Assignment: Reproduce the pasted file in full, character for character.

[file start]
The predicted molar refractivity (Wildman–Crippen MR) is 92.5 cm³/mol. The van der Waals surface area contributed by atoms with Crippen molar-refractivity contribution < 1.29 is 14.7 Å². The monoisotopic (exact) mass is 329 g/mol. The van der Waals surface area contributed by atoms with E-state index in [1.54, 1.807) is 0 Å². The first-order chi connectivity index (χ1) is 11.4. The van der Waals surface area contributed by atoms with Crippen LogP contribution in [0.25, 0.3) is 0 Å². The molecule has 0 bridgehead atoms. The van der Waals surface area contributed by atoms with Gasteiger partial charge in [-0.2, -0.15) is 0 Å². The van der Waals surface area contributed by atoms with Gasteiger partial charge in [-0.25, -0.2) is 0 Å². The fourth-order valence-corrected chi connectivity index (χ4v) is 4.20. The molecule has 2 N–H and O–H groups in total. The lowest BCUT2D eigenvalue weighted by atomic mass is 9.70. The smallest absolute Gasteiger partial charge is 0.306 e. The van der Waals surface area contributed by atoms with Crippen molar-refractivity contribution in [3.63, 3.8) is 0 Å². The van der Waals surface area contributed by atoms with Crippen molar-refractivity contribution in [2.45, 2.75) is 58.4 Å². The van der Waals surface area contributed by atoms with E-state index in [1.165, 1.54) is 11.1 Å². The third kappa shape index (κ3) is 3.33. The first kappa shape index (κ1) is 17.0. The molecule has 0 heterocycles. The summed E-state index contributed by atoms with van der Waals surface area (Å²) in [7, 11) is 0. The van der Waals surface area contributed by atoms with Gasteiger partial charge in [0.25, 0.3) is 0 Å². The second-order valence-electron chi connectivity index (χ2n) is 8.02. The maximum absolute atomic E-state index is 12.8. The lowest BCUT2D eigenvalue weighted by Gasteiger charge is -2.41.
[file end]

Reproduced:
The predicted molar refractivity (Wildman–Crippen MR) is 92.5 cm³/mol. The van der Waals surface area contributed by atoms with Crippen molar-refractivity contribution < 1.29 is 14.7 Å². The monoisotopic (exact) mass is 329 g/mol. The van der Waals surface area contributed by atoms with E-state index in [1.54, 1.807) is 0 Å². The first-order chi connectivity index (χ1) is 11.4. The van der Waals surface area contributed by atoms with Crippen LogP contribution in [0.25, 0.3) is 0 Å². The molecule has 0 bridgehead atoms. The van der Waals surface area contributed by atoms with Gasteiger partial charge in [-0.2, -0.15) is 0 Å². The van der Waals surface area contributed by atoms with Gasteiger partial charge in [-0.25, -0.2) is 0 Å². The fourth-order valence-corrected chi connectivity index (χ4v) is 4.20. The molecule has 2 N–H and O–H groups in total. The lowest BCUT2D eigenvalue weighted by atomic mass is 9.70. The smallest absolute Gasteiger partial charge is 0.306 e. The van der Waals surface area contributed by atoms with Crippen molar-refractivity contribution in [3.63, 3.8) is 0 Å². The van der Waals surface area contributed by atoms with Crippen molar-refractivity contribution in [2.45, 2.75) is 58.4 Å². The van der Waals surface area contributed by atoms with E-state index in [1.165, 1.54) is 11.1 Å². The third kappa shape index (κ3) is 3.33. The first kappa shape index (κ1) is 17.0. The molecule has 0 heterocycles. The summed E-state index contributed by atoms with van der Waals surface area (Å²) in [7, 11) is 0. The van der Waals surface area contributed by atoms with Gasteiger partial charge in [0.25, 0.3) is 0 Å². The second-order valence-electron chi connectivity index (χ2n) is 8.02. The maximum absolute atomic E-state index is 12.8. The lowest BCUT2D eigenvalue weighted by Gasteiger charge is -2.41.